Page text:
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by Bruce Walker

 

Patmos Library in Michigan’s Jamestown Township may face closure next year after voters rejected a millage renewal on Tuesday in protest of some graphic LGTBQ content in the library’s collection.

Voters defeated the millage by 62% to 37%, or 763 votes.

Bridge Michigan reported that 84% of the library’s $245,000 operating budget was derived from local property taxes, which would have cost each household about $24 annually.

At issue are a few LGBTQ books in the Patmos Library, including a graphic novel titled “Gender Queer: A Memoir” by Maia Kobabe, a writer using the eir pronoun. The book discusses the author’s gender fluidity and sexuality, and several panels feature graphic illustrations of sexual activity.

Some parents objected and created a Facebook page to garner opposition to the library millage vote.

A group calling itself The Jamestown Conservatives formed “to help others of the community to be aware of the pushed agenda of explicit sexual content that is being infiltrated into our local libraries aiming toward our children,” according to its Facebook page.

After seeing the millage results, Jamestown resident Jesse Dillman started a Gofundme account for the Patmos Library in 2023 that has raised more than $4,500 of its $245,000 goal.

Dillman said Patmos library is a “core part” of their community. He, his wife, and his kids frequent the library weekly to rent books and puzzles and attend free events such as dancing classes.

The library offers more than 67,000 books.

Dillman blamed small voter turnout and a coordinated movement via Facebook to swing the “no” vote. However, he maintains that most of the 10,000 residents support the library.

“I firmly believe the residents here in Jamestown want to fund the library,” Dillman told The Center Square in a phone interview. “It’s been a small vocal movement of people that are very upset about this, in my mind, perceived issue of [LGBTQ content].”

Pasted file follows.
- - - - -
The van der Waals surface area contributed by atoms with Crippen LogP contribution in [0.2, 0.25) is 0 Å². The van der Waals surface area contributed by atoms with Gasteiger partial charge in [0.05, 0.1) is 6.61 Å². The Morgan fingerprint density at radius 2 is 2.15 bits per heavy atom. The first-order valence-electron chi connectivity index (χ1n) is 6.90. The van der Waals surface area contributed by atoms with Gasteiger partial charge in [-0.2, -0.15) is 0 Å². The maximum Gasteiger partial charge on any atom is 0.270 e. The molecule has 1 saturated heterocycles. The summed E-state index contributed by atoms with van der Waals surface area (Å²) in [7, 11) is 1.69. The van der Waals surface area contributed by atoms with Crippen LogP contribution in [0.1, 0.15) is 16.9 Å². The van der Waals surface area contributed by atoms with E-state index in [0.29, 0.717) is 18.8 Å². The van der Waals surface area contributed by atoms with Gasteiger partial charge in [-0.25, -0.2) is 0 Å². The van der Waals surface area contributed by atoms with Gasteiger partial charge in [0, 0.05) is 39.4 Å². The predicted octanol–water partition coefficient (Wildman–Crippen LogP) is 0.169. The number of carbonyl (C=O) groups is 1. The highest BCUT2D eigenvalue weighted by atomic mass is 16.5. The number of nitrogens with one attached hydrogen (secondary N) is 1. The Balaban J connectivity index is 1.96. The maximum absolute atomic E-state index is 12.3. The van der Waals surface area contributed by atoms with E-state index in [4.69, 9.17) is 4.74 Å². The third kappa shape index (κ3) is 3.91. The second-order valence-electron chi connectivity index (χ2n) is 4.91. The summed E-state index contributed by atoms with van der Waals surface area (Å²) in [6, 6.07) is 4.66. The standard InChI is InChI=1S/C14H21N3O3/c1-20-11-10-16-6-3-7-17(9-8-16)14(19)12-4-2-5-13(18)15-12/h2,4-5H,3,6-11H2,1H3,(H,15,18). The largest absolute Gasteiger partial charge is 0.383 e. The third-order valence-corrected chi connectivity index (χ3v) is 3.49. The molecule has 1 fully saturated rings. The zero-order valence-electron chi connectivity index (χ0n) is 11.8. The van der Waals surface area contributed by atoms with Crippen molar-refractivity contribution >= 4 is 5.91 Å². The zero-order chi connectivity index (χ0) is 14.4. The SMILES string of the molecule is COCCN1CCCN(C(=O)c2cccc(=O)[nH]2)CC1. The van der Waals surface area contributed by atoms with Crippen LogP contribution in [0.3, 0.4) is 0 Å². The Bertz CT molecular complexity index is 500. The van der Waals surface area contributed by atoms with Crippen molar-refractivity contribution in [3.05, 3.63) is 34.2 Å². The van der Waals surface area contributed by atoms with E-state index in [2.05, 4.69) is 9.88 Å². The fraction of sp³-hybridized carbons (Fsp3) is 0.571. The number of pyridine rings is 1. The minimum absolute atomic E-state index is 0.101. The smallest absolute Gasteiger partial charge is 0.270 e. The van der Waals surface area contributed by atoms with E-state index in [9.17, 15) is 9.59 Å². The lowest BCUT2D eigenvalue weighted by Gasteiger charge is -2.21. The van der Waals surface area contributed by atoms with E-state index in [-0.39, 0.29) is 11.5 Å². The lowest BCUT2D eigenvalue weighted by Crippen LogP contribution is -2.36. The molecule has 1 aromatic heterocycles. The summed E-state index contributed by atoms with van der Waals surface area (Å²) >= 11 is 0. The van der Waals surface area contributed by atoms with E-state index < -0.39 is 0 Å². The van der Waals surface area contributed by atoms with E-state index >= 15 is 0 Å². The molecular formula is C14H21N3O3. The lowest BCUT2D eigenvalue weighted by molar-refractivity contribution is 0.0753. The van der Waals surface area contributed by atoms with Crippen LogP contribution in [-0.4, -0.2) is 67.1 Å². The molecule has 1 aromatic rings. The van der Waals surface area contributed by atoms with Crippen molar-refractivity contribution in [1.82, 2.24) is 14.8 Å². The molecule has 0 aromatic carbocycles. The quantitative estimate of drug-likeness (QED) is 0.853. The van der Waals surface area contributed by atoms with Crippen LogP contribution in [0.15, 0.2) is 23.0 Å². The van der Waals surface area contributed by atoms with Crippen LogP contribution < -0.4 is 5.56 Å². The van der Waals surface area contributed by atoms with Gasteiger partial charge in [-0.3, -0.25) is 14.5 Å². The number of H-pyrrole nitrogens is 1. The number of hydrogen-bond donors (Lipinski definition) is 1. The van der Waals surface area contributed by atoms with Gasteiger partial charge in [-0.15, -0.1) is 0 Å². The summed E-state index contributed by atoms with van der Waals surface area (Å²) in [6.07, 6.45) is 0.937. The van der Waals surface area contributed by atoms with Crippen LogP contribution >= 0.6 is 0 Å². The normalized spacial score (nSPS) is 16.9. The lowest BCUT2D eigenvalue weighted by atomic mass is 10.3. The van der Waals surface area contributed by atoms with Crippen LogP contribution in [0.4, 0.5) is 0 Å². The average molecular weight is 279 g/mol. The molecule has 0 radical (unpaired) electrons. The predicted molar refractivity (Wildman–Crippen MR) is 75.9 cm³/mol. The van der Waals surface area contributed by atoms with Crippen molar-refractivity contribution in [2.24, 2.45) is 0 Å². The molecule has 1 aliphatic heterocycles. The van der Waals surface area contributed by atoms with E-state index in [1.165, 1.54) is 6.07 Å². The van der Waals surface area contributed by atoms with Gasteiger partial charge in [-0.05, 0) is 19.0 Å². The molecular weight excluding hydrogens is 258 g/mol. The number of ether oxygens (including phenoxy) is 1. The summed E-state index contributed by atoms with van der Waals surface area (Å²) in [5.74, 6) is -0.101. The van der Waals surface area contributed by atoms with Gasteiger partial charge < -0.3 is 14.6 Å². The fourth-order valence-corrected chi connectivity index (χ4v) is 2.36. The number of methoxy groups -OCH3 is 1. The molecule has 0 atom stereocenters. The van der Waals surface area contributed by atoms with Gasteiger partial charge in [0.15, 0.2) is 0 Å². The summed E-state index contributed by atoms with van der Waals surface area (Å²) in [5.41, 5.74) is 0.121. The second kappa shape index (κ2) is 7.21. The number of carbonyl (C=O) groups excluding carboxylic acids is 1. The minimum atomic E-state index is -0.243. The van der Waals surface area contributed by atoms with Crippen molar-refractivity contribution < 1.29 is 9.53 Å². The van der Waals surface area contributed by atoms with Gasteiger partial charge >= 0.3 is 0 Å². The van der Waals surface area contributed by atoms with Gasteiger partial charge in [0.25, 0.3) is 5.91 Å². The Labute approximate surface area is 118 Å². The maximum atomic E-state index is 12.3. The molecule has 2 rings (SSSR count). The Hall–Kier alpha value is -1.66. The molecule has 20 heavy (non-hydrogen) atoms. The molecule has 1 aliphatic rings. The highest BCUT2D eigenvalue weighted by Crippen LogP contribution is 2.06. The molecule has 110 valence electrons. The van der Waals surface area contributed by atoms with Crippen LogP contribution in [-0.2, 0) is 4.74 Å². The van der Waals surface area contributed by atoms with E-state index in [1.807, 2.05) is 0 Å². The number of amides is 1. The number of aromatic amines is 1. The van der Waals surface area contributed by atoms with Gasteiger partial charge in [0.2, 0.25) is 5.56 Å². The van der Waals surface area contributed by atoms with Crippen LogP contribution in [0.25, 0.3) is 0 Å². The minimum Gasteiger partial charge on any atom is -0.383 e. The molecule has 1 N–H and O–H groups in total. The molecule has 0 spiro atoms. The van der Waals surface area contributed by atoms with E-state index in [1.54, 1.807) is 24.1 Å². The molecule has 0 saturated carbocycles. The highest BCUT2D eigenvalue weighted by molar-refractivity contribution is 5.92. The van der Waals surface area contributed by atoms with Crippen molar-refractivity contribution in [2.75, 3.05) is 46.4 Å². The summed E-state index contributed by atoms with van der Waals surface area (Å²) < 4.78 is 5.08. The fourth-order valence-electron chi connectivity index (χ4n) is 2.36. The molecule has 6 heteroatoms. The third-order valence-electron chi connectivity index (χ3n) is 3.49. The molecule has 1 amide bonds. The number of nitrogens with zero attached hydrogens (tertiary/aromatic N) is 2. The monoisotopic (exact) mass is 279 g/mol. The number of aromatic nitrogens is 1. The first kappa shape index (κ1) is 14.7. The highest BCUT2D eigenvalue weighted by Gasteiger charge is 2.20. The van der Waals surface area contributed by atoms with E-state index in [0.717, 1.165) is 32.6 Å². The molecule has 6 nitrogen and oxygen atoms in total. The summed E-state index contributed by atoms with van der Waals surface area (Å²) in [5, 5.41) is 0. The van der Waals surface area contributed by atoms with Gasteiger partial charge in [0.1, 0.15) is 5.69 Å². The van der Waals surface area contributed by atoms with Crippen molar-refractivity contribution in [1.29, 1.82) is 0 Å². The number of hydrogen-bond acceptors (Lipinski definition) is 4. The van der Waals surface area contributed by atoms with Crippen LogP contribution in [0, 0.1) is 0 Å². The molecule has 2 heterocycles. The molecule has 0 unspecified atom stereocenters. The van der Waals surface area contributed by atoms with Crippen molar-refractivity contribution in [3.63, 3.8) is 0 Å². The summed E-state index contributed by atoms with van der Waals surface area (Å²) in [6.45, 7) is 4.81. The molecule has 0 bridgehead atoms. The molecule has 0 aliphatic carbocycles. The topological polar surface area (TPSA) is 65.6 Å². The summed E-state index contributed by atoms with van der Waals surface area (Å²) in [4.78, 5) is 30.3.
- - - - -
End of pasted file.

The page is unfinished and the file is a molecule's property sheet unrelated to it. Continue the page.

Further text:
Millages were approved for the local fire department and road repairs.

James Lucas Jones, Oni Press’ head of publishing, supported Kobabe’s work.

“Oni Press supports Maia Kobabe for the truth and strength in sharing eir story, and hopes to be a home for others who want to share their own stories with the world,” Jones said in a statement. “The fact is, ‘Gender Queer’ is an important, timely piece of work that serves as an invaluable resource for not only those that identify as nonbinary or genderqueer, but for people looking to understand what that means. Limiting its availability is short-sighted and reactionary.”

Patmos Library Board President Larry Walton did not respond to an email from The Center Square seeking comment.

Emily Mitchell from Kobabe’s agency, Wernick & Pratt, also forwarded a response from the Comic Book Legal Defense Fund.

It read, “While some might find the content objectionable, as is their right, there are undoubtedly students and parents in the school system who support and want access to ‘Gender Queer.’ Public schools and libraries have an obligation to support intellectual freedom and to meet the needs and interests of their entire community, including those who would like to read ‘Gender Queer.’ Parents can exercise the right to make decisions for their own children, but when they demand the removal of materials, they take that right away from others. Removing books such as ‘Gender Queer’ based on the view of a few violates the First Amendment rights of students, parents, and others in the community.”

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Bruce Walker is a regional editor at The Center Square. He previously worked as editor at the Mackinac Center for Public Policy’s MichiganScience magazine and The Heartland Institute’s InfoTech & Telecom News.
Photo “Patmos Library” by Patmos Library. 

 

 

 

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Donald Trump gets a 10-point bump among Republicans after Mar-a-Lago raid to take 40-point lead over Florida Gov Ron DeSantis among GOP primary voters, poll shows

Former President Donald Trump has seen his poll numbers improve after the raid at his Mar-a-Lago estate, at the expense of what many see as one of his key rivals in 2024.

Trump's share of the potential Republican primary voters boosted from 53 percent in mid-July to 57 percent on August 10, according to a Politico/Morning Consult poll.

That combines with a six-point dip for his biggest potential rival - Florida Governor Ron DeSantis - who dipped from 23 percent to 17 percent between the two polls.